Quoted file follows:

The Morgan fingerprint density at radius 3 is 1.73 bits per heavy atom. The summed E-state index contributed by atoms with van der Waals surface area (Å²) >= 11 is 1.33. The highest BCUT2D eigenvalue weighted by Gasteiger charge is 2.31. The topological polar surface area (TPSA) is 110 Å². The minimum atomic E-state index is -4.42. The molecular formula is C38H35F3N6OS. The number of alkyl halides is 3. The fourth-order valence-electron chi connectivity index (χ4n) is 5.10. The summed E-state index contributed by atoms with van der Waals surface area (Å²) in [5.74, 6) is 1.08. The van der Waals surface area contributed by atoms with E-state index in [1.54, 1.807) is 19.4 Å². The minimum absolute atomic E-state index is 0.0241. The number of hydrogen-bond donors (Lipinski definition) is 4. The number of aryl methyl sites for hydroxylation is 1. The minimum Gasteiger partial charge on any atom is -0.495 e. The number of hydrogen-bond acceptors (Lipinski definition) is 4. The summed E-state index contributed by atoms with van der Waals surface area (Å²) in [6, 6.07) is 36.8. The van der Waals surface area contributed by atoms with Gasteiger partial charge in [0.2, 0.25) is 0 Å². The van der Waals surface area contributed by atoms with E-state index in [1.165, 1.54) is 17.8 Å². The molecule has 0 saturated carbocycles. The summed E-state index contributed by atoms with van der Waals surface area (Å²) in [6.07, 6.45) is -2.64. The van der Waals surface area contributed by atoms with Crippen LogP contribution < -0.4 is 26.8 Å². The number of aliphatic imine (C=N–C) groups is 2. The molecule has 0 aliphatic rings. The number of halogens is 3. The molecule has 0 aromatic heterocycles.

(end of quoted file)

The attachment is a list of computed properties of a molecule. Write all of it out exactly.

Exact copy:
The Morgan fingerprint density at radius 3 is 1.73 bits per heavy atom. The summed E-state index contributed by atoms with van der Waals surface area (Å²) >= 11 is 1.33. The highest BCUT2D eigenvalue weighted by Gasteiger charge is 2.31. The topological polar surface area (TPSA) is 110 Å². The minimum atomic E-state index is -4.42. The molecular formula is C38H35F3N6OS. The number of alkyl halides is 3. The fourth-order valence-electron chi connectivity index (χ4n) is 5.10. The summed E-state index contributed by atoms with van der Waals surface area (Å²) in [5.74, 6) is 1.08. The van der Waals surface area contributed by atoms with E-state index in [1.54, 1.807) is 19.4 Å². The minimum absolute atomic E-state index is 0.0241. The number of hydrogen-bond donors (Lipinski definition) is 4. The number of aryl methyl sites for hydroxylation is 1. The minimum Gasteiger partial charge on any atom is -0.495 e. The number of hydrogen-bond acceptors (Lipinski definition) is 4. The summed E-state index contributed by atoms with van der Waals surface area (Å²) in [6, 6.07) is 36.8. The van der Waals surface area contributed by atoms with Gasteiger partial charge in [0.2, 0.25) is 0 Å². The van der Waals surface area contributed by atoms with E-state index in [1.165, 1.54) is 17.8 Å². The molecule has 0 saturated carbocycles. The summed E-state index contributed by atoms with van der Waals surface area (Å²) in [6.07, 6.45) is -2.64. The van der Waals surface area contributed by atoms with Crippen LogP contribution < -0.4 is 26.8 Å². The number of aliphatic imine (C=N–C) groups is 2. The molecule has 0 aliphatic rings. The number of halogens is 3. The molecule has 0 aromatic heterocycles.